The official site of author Ed Lin.

Snakes Can’t Run

Snakes Can't Run     






Set in New York City in 1976, Lin’s accomplished second novel to feature NYPD detective Robert Chow (after 2007’s This Is a Bust) finds the Chinese-American cop, who’s still haunted by memories of his service in the Vietnam War, relegated to undercover work posing as a Con Ed worker. Meanwhile, other officers in Chow’s precinct are focused on apprehending the FALN terrorists who set off a bomb right outside police headquarters. The murders of two Asian men, who are shot and dumped under the Manhattan Bridge, take Chow away from the drudgery of his undercover assignment and onto the trail of the head of a ring of human smugglers known as snakeheads. Lin portrays the police, including his lead, warts and all, and paints a convincing picture of Manhattan’s Chinatown. Readers interested in the integration of Asian-Americans into American society, as well as those who like gritty procedurals, will be well rewarded.

Publishers Weekly
Starred Review


Winner, Members’ Choice, 2010 Asian American Literary Awards

Snakes Can’t Run, is the third novel by award-winning author Ed Lin. It is the sequel to 2007’s This Is a Bust. Snakes Can’t Run is published by Minotaur Books.

It’s a hot summer in New York’s Chinatown in 1976 and Robert Chow, the Chinese-American detective son of an illegal immigrant, takes on a new breed of ruthless human smugglers — snakeheads — when two bodies of smuggled Chinese are found dead under the Brooklyn Bridge overpass. But as Robert comes closer to finding some answers, he discovers a dark secret in his own family’s past.


Listed in Best American Last Sentences of Books of 2007, The Best American Nonrequired Reading 2008, edited by Dave Eggers.

Like an astronaut planting a flag on the moon, I’m claiming the discovery of Ed Lin and you’re all going to have to fight me for him. He’s my favorite new writer in years. I can’t wait to see what he does next.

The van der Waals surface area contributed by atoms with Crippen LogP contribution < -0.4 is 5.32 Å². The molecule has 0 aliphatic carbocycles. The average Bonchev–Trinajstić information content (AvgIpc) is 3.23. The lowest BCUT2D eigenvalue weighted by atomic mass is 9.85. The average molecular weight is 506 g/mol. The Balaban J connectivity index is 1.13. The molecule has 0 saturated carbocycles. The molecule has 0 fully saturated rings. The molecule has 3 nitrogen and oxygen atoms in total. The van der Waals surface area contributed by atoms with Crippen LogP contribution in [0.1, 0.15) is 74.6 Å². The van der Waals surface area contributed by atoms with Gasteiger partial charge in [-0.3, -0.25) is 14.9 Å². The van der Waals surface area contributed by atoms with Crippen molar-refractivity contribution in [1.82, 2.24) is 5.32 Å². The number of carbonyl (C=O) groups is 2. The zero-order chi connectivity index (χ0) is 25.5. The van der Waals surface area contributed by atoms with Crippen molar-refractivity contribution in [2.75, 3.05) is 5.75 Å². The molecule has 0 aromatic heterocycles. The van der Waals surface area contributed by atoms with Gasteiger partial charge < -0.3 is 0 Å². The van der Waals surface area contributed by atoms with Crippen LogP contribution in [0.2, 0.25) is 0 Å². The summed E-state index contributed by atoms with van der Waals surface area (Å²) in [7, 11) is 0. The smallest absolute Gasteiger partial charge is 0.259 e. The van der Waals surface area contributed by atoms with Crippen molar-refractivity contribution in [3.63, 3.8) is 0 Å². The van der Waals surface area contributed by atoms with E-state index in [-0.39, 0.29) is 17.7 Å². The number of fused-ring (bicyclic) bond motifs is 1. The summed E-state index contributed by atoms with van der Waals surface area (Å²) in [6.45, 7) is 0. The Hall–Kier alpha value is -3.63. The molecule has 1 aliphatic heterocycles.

SJ Rozan author of Shanghai Moon
Reminiscent of the urban noir of Charles Willeford…both lively and dead-on. Snakes Can’t Run is a book with fangs. It wastes no time coiling you in its plot and devouring the reader with both venomous and memorable characters.
Arthur Nersesian author of The Fuck Up
Pulsating…reminiscent of Elmore Leonard. As we follow the novel’s singular detective, Robert Chow, and delve deeper into the fascinating, labyrinthine subculture of New York’s Chinatown in the 1970s, Snakes Can’t Run becomes compulsively readable.
Don Lee author of Wrack and Ruin and Country of Origin
Ed Lin is a new gifted voice in the urban crime and mystery genre, depicting his inner landscape, New York’s Chinatown and beyond, with innate affection, sharp acuteness and understated humor. Lin’s charm oozes from the amazing arrays of characters prowling that Island-tip precinct; his tales are well-simmered mysteries, to be slowly savored and relished.
Da Chen author of Colors of the Mountain and Brothers

Snakes Can’t Run is a unique down-to-the-gritty-sidewalk police procedural. If you dig the novels of Eddie Bunker or movies like ‘King of New York’ and ‘Mean Streets,’ Ed Lin’s subterranean neighborhood is for you.
Barry Gifford author of Imagination of the Heart and Wild at Heart